My twitter feed this week has been full of people detailing their influx of spring migrants and today I was hoping to grab my little piece of the action. With only Swallow, Wheatear, Arctic Tern and an admittedly hard to beat Hoopoe on the list so far, there was certainly plenty of scope for improvement. As usual the main issue was which part of this multi-faceted region to visit until we remembered a circular route that we’d tested last year from the Ogmore Valley across to Dunraven. Back then the weather had offered nothing but drizzle and fog so today was a great improvement.
Within a few minutes of setting off I’d already spotted our first Swallow of the day as it disappeared over the Gorse lined coastal footpath. Another few meters and it was the turn of a stunning male Wheatear to grab our attention while all around the calls of Dunnocks, Skylarks and even a singing Stonechat filled the air. That last was particularly pleasing as I can’t recall the last time I’ve heard one do anything other than ‘chat’. It was another angry sounding call that belied the presence of our first Whitethroat of the year, a very smart male which posed well before dropping back down into the undergrowth. Although I knew it was futile I couldn’t resist an attempt with the camera but sadly couldn’t relocate it. Not that is until I’d put the camera away at which point it popped up relatively close by. Different year but this species still manages to give me the run-around! It was a similar story with the Linnets which I’ve decided definitely have it in for me.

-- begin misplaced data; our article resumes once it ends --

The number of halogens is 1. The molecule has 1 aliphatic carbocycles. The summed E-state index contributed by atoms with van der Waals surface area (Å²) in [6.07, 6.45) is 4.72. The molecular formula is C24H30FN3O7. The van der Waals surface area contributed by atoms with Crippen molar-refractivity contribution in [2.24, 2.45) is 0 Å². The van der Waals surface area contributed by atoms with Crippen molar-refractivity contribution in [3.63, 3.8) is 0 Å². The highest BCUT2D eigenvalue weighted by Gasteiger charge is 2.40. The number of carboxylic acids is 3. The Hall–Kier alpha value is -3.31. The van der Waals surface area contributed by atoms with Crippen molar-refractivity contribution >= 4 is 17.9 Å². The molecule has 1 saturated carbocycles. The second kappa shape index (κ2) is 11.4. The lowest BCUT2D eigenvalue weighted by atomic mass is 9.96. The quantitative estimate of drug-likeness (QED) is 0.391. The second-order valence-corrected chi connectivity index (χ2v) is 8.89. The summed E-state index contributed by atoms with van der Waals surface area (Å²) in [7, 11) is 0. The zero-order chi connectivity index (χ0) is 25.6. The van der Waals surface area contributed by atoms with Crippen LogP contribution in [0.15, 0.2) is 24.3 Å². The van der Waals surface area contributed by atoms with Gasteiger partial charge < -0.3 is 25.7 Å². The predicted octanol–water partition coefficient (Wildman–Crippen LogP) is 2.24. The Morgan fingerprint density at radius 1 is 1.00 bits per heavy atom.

It wasn’t until we got to the old walled garden at Dunraven (above) that our next fix of migrants was delivered. The trees there were absolutely packed with Chiffchaffs and at least one, though undoubtedly more, Willow Warbler. From our picnic spot we had grand views as they hopped from tree to tree, frequently fly catching and occasionally calling. Amongst them were a multitude of other species including our first pair of Blackcaps this year, singles of Goldfinch and Collared Dove plus heard but not seen Green Woodpecker, Pheasant, Jay and Raven. A perfect oasis hidden away from the hustle and bustle of the nearby beach.
The walk up to the old ruins delivered Chiffchaffs by the bucket load but they all stayed true to form and away from the camera. Definitely something I need to work on this year after 2012’s abject failure with the species. Overhead a passing flock of four Chough was very nice indeed before I was led a merry dance through the forest by my first Common Blue butterfly of the year. It got away but back at the entrance gates we were treated to a superb Brimstone and this Comma. Great to have them back on the wing.
Our return leg via St Brides Major followed a similar story with warblers everywhere plus at least another five Blackcaps. Over the village pond we watched several Swallows hawking for insects which reminded me just how much I’ve missed their antics during the winter months. Indeed their fly catching prowess seemed to be catching as on the way down to the river we observed a Chaffinch giving it a go himself. As it turned out the river was almost totally devoid of life bar a solitary Oystercatcher and the usual Mute Swans and Shelducks which was something of a disappointment. I couldn’t complain though after such an enjoyable day where thirteen Celsius has never felt so warm.